We began our Lenten journey last week at the tomb of Jesus, where he had just risen from the dead. Why begin Lent with an Easter story? Because Easter is not a one-day-a-year thing, it is the every-day-of-the-year reality of who we are as Christians. We are a resurrection people, formed at a fundamental level by the reality that Jesus Christ has risen from the dead. We looked at a few of the specific things we will find when we look at the place where Jesus lay: specifically that Jesus is alive, that God has done it all, and that the possibility of connection with God is now a reality.
Today and in the weeks to come, we will look at what it means for us as the Church to live as a resurrection people in a world where we are losing influence, a world in which we could be said to be in exile in much the same way that the Israelites were in exile in Babylon.
This week I will come back to a point I touched on in the Advent series and one which seems especially relevant in an election year: As Christians we are to be apolitical and non-ideological. We are called to seek the welfare of the city where we have been placed, and part of that means recognizing that we will probably not get a say in the city’s political and cultural arrangements.
Does this mean we are not to have political opinions? Absolutely not. We live in a country where, for the time being at least, we have the freedom to vote on who our leaders will be. As a result, we have the freedom to hold opinions on who people should vote for.
What it means is that we are to place our faith ahead of our politics. Not by placing the Bible ahead of our politics–it is possible to find something in the Bible which supports or appears to support any political position. Nor by placing Jesus ahead of our politics–it is possible to find something in the sayings and/or actions of Jesus which supports or appears to support any political position. No, the way we do this is by placing people ahead of politics. Jesus was always about what was best for people, and that is what we should be about as well. It is possible to debate what is best for people, but it is not possible to argue with the idea that what is best for people is what we should be about as Christians.
God is eminently concerned with how you treat other people. So much so, that He has staked His honor on it. God is honored when people are well-treated; the parable of the sheep and goats (Matthew 25:31-46) is ample evidence of this, as is the story of the rich man and Lazarus (Luke 16:19-31) in which the rich man’s eternal destiny is tied up in how he treated a beggar who was sitting outside his gates. So if you love God, then show it by how you treat other people.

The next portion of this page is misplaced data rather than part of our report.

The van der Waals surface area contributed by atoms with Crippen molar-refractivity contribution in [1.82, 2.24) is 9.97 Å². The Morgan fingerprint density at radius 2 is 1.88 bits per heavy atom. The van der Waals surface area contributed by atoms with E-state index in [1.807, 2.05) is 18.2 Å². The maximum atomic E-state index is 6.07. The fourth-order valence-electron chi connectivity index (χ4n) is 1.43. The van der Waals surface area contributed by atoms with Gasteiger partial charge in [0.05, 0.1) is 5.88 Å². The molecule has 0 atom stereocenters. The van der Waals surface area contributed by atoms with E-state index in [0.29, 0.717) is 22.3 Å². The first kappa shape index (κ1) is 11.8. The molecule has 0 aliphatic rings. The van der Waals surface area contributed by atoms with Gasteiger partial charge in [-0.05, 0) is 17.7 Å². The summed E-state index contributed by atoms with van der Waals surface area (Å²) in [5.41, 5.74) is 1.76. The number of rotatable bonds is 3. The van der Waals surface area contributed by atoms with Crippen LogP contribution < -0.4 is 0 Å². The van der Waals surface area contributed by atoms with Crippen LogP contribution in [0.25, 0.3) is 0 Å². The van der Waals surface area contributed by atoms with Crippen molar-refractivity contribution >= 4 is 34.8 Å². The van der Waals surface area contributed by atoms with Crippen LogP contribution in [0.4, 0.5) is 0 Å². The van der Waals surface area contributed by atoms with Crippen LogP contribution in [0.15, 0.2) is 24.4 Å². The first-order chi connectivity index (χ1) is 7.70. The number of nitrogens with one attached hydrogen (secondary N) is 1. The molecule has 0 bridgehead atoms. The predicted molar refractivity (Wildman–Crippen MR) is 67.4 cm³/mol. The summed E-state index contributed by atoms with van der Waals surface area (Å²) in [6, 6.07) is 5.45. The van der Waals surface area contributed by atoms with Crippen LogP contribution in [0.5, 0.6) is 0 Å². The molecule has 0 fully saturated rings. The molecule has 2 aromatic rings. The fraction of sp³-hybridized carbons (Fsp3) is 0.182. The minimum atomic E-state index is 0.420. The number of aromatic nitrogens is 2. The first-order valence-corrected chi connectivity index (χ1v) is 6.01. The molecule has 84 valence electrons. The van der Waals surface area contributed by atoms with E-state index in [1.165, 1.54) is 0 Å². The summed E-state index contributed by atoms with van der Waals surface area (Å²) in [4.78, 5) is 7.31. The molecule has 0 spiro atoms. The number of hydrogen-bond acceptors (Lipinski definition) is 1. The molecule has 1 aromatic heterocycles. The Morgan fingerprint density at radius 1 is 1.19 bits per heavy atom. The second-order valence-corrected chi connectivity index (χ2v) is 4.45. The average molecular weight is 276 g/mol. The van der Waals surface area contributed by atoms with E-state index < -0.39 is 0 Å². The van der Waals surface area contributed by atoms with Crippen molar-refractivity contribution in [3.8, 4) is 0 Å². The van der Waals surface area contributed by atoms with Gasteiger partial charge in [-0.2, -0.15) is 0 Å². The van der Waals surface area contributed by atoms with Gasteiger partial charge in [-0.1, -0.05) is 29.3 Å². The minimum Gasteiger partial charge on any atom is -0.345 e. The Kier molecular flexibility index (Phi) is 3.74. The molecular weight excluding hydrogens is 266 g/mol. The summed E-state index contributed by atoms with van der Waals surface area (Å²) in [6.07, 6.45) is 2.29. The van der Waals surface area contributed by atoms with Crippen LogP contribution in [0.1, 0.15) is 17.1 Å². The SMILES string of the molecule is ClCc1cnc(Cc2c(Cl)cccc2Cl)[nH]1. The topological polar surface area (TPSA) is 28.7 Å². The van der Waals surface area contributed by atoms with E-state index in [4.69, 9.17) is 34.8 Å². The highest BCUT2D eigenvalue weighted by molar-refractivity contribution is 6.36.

Recognize that everyone’s political opinions make perfect sense to him/her, even if they make no sense to you. Political opinions are not formed in a vacuum, but are the end result of a long story of experience with the world which causes people to see certain things in certain ways. People who hold political opinions which make no sense to you, have knowledge and experience you don’t have, which causes those opinions to make perfect sense to them when they make no sense to you.
By all means have political opinions and convictions, but hold those convictions loosely and with an open hand. Recognize that ideologies are incomplete truths, useful up to a point yet always claiming to be more than they really are and promising more than they can deliver. Recognize that the political controversies of today will in all likelihood be long forgotten by the time the next election cycle rolls around.
Do not say or do anything that would forfeit influence in the lives of people around you. The Church has already lost lots of influence in the world at large by attempting to speak to the political controversies of the day, staking its credibility and influence on things where the world has now long since moved on. Do not stake whatever influence you may have in the lives of people around you on issues that are likely to be non-issues in a couple of years.
Our call as Christians, as a resurrection people who serve a resurrected Savior, is to show the world that there is another way to live. One which is not tied down to any political ideology or tied up in the political controversies of the day, but which points to a God who sacrificed Himself for us rather than demanding that we sacrifice for Him.